Democracy is Too Important to be Left to the Demos

Many thanks to JLH for translating this short piece from Nicolaus Fest’s website:

Berlin Elections: Regression to the Clan

September 30, 2016

POST-DEMOCRACY. A concept allegedly coined in 2004 by social scientist Colin Crouch. It means a creeping undoing of democratic structures. To be sure, the distribution of power among administration, parliament and states is maintained. In actuality, however, deals between the party elites have been made beforehand. And the voters’ influence is further marginalized by voting lists. Even candidates deselected in the voting could be sure of getting a position somewhere, whether in Strasbourg or Brussels. So elections — the nub of the democratic process — as well as the work of parliament and of the opposition have all been devalued from within. The arrogance of the chancellor ordering the opening of the border in 2015 after the parliamentary debate, is paradigmatic of this process. But the parliament had already abdicated in the decision about the bailout fund.

Not only does the parliament lack parliamentarians, but democracy has a deficiency of democrats. That is obvious at least in the Berlin state election. Many voters appear to regard this democratic activity more as a formalistic ritual than as political decision-making.

The results can hardly be explained any other way. Ca. 70% of voters voted for parties that are responsible for Berlin’s misery: GREEN. CDU, SPD and LINKE. Under their control, as attested by the leftist Tagesspiegel, the capital — at the state and district level — has become a failed state. The schools are poor, as is the condition of the streets. The urban train and streetcar system is widely out of service in the winter. After ten years of construction, the BER airport is not yet in service. Criminal clans control large areas. The drug scene is eating ever deeper into districts that had once been orderly. The administration functions in fits and starts and even the simplest functions, such providing information, vehicle transfer papers or registrations, take months. Since the immigration of violent groups, the number of break-ins and attacks on women rises from year to year.

But all of this does not bother the voters. They, too, have long since been in post-democracy mode. They seem unaware that democratic voting only functions if the voters are prepared to punish mismanagement. Tribal solidarity — i.e., the election of completely incompetent administrators only because they come from the same barnyard — represents pre- or post-democratic regression to clannishness. Voting is done on the basis of loyalty, not to keep harm away from the country, oneself or one’s neighbors.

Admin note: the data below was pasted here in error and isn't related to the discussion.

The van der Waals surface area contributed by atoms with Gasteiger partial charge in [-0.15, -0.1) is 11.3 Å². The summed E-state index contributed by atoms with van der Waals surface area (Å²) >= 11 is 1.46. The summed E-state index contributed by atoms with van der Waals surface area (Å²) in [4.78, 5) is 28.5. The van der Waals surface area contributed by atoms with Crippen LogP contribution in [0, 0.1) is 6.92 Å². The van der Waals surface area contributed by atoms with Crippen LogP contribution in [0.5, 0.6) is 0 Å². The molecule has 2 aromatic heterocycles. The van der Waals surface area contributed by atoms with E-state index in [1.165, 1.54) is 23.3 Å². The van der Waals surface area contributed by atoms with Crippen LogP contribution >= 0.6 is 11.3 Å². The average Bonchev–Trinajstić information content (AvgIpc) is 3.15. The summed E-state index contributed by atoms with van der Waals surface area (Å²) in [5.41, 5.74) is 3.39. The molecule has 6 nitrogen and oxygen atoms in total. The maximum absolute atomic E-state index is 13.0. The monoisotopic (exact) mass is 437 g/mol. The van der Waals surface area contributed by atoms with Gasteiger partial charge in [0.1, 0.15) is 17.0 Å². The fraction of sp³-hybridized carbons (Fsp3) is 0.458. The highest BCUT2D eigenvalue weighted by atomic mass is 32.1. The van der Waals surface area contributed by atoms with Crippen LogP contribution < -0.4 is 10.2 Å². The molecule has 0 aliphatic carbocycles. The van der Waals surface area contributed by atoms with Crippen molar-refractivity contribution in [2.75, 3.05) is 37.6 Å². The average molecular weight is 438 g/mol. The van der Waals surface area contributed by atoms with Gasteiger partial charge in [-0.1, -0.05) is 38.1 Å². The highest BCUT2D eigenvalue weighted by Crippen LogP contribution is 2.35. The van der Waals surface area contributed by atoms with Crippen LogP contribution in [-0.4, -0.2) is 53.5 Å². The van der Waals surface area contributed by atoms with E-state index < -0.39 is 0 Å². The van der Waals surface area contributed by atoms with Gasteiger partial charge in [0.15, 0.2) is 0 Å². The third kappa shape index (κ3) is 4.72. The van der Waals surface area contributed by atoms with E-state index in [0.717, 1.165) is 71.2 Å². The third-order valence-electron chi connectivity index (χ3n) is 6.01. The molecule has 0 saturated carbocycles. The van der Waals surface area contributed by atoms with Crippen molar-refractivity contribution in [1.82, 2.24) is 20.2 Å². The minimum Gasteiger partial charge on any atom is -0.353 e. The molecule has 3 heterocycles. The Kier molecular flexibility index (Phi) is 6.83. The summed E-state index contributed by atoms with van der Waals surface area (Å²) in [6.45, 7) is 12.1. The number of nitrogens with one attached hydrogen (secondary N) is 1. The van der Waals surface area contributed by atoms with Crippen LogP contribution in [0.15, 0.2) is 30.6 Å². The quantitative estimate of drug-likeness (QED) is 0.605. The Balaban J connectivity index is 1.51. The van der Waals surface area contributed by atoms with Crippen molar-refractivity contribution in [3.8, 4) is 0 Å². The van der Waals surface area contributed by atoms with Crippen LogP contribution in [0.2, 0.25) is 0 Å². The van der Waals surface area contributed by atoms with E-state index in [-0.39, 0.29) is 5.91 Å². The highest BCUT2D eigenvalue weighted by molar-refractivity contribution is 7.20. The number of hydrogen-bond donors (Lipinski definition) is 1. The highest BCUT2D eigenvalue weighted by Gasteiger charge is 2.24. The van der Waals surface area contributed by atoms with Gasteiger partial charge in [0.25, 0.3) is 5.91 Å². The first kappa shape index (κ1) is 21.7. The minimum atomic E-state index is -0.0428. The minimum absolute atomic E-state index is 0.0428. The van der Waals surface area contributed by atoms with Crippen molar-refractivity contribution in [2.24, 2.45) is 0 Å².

That is poison for a democracy — a path to African conditions. The completely de-politicized election posters of SPD, GREEN and CDU rely on incantations instead of a recitation of facts — as atavistic societies rely on drumming to the kraal. The violent attacks on posters and representatives of AfD as well as the disinterested reaction of the established parties comport with this. Where the only concern is the preservation of clan interests, general democratic rules play no part. The sole decider is family/party. Berlin’s problem is not just the Lebanese or Kurdish clans. More fateful, socially and politically, are the people in the leading offices — supported by their post-democratic tribes.

Back to the Berlin election. Let us recall the media reactions to Brexit. The tenor of many commentaries was that democracy is too important to be left to the people. There were pleas for annulment, an instant new referendum, the splitting off of Scotland. You see, the British voters had not comprehended the magnitude of their decision. They were stupid, uninformed, ignorant; had sinned against the future of their country. Those who like to insult voters could say something similar of the Berliners, and more justly. At any rate, the disaster here has already taken pace. In the case of Brexit, it had been questionable and only prognosticated. But nothing in the newspapers.

9 thoughts on “Democracy is Too Important to be Left to the Demos

  1. I lived in Germany in the 1960’s. Berlin was known as a left wing hellhole. So now it is 50 years later and it is a left wing hellhole.

    I am utterly shocked to hear this.

  2. Did ya guys see the vid on Vlad of the Beziers mayor dishing it out at the talking heads? Priceless, for his fearlessness, and for the look at these media whores who sit there sniggering, laughing and winking when he is talking about the urgent problems of his town. Complete disconnect.

    Beziers. Isn’t that the Languedoc town where the Catholic commander said, kill them all, God will sort it out? (in response to the objection from his soldiers that the town contained many good catholics, besides the “heretics.”)